You read about how you should always surprise and delight your customer, but really, you just want them then be delighted. And they really shouldn't be surprised to be delighted. An unexpected new feature they like is OK, but really indicates a failure to properly market the new feature and create demand. The flip side of surprise is when your customer expects something to work and it doesn't.
There are lots of ways that can happen. Some are accidents or outside of our control, like when a worker violates safety protocol then shorts 5 MW to ground blows all the transformers for your new DC. Others could have been predicted in retrospect, like when a new dataset is sufficiently different from the usual ones that it causes some processing to fail. The final kind is when you know it's going to happen, but you still surprise your customers.
That last kind happens, but it really never should. I'm not saying that you can't make breaking changes or that you can't do heavy maintenance with downtime, just that your customers shouldn't be surprised. And that's called Change Management. There are lots of ways to do it. In the physical world there are whole departments dedicated to managing the change management process, from the reason for the change through the scheduling and implementation of it. If you need to make a change to a multi-million dollar production line you better have a pretty good idea of what you're doing.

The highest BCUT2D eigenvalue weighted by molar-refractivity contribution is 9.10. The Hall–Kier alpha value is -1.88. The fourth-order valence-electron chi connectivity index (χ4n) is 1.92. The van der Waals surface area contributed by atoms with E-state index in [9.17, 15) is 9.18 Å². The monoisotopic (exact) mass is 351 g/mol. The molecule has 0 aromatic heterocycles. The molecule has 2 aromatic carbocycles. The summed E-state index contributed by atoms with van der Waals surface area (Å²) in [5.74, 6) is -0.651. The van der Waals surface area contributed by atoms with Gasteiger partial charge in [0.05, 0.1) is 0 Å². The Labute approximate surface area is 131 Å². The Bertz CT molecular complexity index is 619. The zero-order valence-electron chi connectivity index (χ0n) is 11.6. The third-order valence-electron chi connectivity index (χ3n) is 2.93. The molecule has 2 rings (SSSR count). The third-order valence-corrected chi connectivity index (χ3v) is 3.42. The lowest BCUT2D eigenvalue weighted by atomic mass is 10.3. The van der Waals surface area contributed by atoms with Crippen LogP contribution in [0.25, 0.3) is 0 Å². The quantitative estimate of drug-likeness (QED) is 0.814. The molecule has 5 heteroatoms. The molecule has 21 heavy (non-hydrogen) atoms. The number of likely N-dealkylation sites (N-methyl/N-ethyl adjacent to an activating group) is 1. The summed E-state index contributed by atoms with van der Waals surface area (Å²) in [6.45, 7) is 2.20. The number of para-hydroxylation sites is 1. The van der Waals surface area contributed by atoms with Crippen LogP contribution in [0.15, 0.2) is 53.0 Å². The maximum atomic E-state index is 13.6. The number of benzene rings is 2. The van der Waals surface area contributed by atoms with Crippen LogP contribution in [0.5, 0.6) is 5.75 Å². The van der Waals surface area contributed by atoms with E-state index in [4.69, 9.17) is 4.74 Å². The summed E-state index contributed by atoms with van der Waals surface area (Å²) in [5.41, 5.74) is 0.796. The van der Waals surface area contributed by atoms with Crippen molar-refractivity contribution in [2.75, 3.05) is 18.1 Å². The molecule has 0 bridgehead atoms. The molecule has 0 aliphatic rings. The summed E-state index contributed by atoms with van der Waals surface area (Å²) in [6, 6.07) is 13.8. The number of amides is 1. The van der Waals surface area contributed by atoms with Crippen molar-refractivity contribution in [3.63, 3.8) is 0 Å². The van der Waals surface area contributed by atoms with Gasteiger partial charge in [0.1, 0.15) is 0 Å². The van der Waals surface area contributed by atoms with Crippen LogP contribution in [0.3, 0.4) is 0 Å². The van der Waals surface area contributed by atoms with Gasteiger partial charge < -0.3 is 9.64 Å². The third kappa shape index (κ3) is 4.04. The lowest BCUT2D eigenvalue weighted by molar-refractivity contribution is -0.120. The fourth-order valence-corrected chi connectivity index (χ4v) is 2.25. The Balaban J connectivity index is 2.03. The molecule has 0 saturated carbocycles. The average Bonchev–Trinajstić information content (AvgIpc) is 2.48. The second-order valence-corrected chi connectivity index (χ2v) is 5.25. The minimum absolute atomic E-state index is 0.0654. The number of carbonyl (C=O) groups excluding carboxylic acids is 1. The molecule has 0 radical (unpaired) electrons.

Another kind of change management is a calendar. Just list and publicize changes that might impact others. It's based on the honor system. List the things you're doing and when, and watch the list for changes that might impact you. It's decentralized and can be low impact, but it's not no impact. You need to take the time to look for what might impact you for two reasons. First, there's no central authority that will do it for you, and second, even if there was, they don't know everything you do, so they might miss something.
So how do we do this? Right now we have 2 basic mechanisms, RFCs, and blameless postmortems. The RFC process lets you know what's coming and you can think about how it interacts with whatever it is you do. In many cases you can ignore the implementation details as long as you understand the "what" and "why" well enough to know how you interact with it. If there is some interaction, then you can figure out if it's breaking and what you need to do to coordinate.
The second is less for libraries and more for services/tools. If you have a planned outage/upgrade/scream-test let people know. Create a pro-active incident. Send out a few announcements before it happens. Give people time to respond, then remind them when it's about to happen.
Now go and delight your customers without surprising them.